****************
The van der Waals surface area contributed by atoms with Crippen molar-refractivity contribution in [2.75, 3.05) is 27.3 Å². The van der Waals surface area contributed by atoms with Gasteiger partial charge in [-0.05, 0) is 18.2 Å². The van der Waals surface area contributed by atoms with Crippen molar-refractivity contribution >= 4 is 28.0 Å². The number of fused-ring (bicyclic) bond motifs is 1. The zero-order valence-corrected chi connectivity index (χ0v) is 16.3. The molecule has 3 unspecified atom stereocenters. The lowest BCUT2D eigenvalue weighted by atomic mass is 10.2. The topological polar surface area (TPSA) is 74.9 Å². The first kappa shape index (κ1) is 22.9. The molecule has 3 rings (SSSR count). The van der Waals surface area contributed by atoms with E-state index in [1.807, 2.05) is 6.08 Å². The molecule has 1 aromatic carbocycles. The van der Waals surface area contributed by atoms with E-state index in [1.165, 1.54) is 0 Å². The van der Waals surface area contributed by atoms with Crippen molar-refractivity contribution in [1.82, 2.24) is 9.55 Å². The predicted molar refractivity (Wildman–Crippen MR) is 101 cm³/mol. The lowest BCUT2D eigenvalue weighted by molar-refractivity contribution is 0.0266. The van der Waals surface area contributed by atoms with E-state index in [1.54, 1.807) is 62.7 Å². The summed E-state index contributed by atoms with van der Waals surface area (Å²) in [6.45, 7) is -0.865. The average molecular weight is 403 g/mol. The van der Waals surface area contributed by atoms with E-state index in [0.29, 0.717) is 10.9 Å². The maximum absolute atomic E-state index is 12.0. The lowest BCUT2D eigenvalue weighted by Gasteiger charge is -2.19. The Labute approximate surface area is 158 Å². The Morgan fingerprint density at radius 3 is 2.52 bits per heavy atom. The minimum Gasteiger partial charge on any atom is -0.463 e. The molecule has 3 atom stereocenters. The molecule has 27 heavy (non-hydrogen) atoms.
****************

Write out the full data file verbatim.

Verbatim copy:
The van der Waals surface area contributed by atoms with Crippen molar-refractivity contribution in [2.75, 3.05) is 27.3 Å². The van der Waals surface area contributed by atoms with Gasteiger partial charge in [-0.05, 0) is 18.2 Å². The van der Waals surface area contributed by atoms with Crippen molar-refractivity contribution >= 4 is 28.0 Å². The number of fused-ring (bicyclic) bond motifs is 1. The zero-order valence-corrected chi connectivity index (χ0v) is 16.3. The molecule has 3 unspecified atom stereocenters. The lowest BCUT2D eigenvalue weighted by atomic mass is 10.2. The topological polar surface area (TPSA) is 74.9 Å². The first kappa shape index (κ1) is 22.9. The molecule has 3 rings (SSSR count). The van der Waals surface area contributed by atoms with E-state index in [1.807, 2.05) is 6.08 Å². The molecule has 1 aromatic carbocycles. The van der Waals surface area contributed by atoms with E-state index in [1.165, 1.54) is 0 Å². The van der Waals surface area contributed by atoms with Crippen molar-refractivity contribution in [1.82, 2.24) is 9.55 Å². The predicted molar refractivity (Wildman–Crippen MR) is 101 cm³/mol. The lowest BCUT2D eigenvalue weighted by molar-refractivity contribution is 0.0266. The van der Waals surface area contributed by atoms with E-state index in [1.54, 1.807) is 62.7 Å². The summed E-state index contributed by atoms with van der Waals surface area (Å²) in [6.45, 7) is -0.865. The average molecular weight is 403 g/mol. The van der Waals surface area contributed by atoms with E-state index in [0.29, 0.717) is 10.9 Å². The maximum absolute atomic E-state index is 12.0. The lowest BCUT2D eigenvalue weighted by Gasteiger charge is -2.19. The Labute approximate surface area is 158 Å². The Morgan fingerprint density at radius 3 is 2.52 bits per heavy atom. The minimum Gasteiger partial charge on any atom is -0.463 e. The molecule has 3 atom stereocenters. The molecule has 27 heavy (non-hydrogen) atoms.